Newtown pastor sees tough Connecticut gun laws as steps to safer society
Written by Anthony Moujaes
April 5, 2013

Newtown Congregational Church UCC, in Newtown, Conn.

United Church of Christ minister the Rev. Matt Crebbin has reason to applaud Connecticut lawmakers for passing the toughest gun laws in the country, but he knows keeping schools and children safe is still a work in progress. Crebbin is the pastor of Newtown Congregational UCC in the small Connecticut town left stunned before Christmas by an elementary school shooting that claimed more than two dozen lives. He and other faith leaders in Newtown have been advocating for stricter gun legislation since, and see the new law as the first step in minimizing gun violence.

"We were pleased to see comprehensive gun safety legislation passed in Connecticut," Crebbin said. "I joined my fellow Newtown clergy, Sandy Hook Elementary School families and other concerned residents from Newtown to advocate for stricter gun safety laws in Conn. It was clear to us that laws which ban high-capacity magazines and military-style assault weapons, as well as laws that establish universal background checks, can help to make our communities safer."

Connecticut's governor, Dannel Malloy, signed the bill into law Thursday afternoon after the state House approved the measure 141-55 earlier that morning. The law is considered by advocacy groups as the toughest and most comprehensive gun legislation in the United States. It bans the use of some high-powered weapons, the sale or purchase of high-capacity magazines, and requires background checks for all gun purchases.

The new law also adds more than 100 guns to the state's list of banned assault weapons, and limits the capacity of magazines to 10 rounds. Current owners of high-capacity magazines can keep them as long as they are registered with the state and are not loaded with more than 10 rounds outside their homes or at a gun range.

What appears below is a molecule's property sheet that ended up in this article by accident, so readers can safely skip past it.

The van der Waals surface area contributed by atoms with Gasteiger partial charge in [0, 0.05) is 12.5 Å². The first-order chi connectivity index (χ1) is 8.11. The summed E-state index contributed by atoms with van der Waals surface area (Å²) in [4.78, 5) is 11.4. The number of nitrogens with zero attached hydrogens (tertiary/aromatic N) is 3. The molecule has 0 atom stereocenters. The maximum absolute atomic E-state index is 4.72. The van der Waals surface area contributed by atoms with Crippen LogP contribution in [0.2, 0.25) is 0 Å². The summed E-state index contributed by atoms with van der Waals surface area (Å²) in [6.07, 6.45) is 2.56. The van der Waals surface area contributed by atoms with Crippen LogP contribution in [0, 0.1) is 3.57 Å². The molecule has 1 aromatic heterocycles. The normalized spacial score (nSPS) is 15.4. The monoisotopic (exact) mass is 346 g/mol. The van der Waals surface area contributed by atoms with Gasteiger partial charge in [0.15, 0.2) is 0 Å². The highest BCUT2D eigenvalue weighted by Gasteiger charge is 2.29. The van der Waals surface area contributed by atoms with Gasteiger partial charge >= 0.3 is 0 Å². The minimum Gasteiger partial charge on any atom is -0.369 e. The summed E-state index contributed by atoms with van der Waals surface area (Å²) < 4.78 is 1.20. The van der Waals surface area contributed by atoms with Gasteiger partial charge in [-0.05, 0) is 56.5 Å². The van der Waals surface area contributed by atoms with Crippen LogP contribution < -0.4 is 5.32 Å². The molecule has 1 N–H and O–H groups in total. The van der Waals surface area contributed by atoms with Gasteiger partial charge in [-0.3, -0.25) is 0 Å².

"While I feel that stricter gun safety measures were necessary, these new Connecticut laws are not sufficient in and of themselves to address the issue of gun violence in United States," Crebbin said. "I believe we all need to advocate for stronger gun safety measures similar to our new Conn. laws on the federal level. Gun trafficking does not recognize state or city boundaries."

The gunman at Newtown's Sandy Hook elementary school fired off more than 150 rounds from a high-powered assault rifle during the horrific five minute massacre. Since the Dec. 14 shooting that left 20 young children and six adults dead, three states (Connecticut, New York and Colorado) have passed tougher gun legislation.

In mid-March, Crebbin and other Newtown faith leaders wrote an open letter to U.S. Senators calling for stricter gun laws. The letter, which was also posted in Politco, gained more than 4,000 signatures from religious leaders from the Christian, Jewish and Muslim faiths in less than 72 hours.

"Even after passing very important federal legislation, we recognize that there will remain much work to do in our cities and towns to reduce violence and promote peace. Laws, while necessary, will never be enough," Crebbin said.

Malloy said he hopes Connecticut's new law will set an example for the nation as Congress considers federal legislation. President Barack Obama has spoken about the need for tougher laws, including at a recent event at the White House that several UCC leaders and pastors were invited to attend.

"It has been 45 years since the shooting of Martin Luther King Jr. on April 4, 1968. We have lost far too many of our leaders, friends, neighbors and children to gun violence," Crebbin added. "I would like to thank my fellow UCC clergy and member churches for [their] continued support and prayers. May we continue to promote those things that make for peace."

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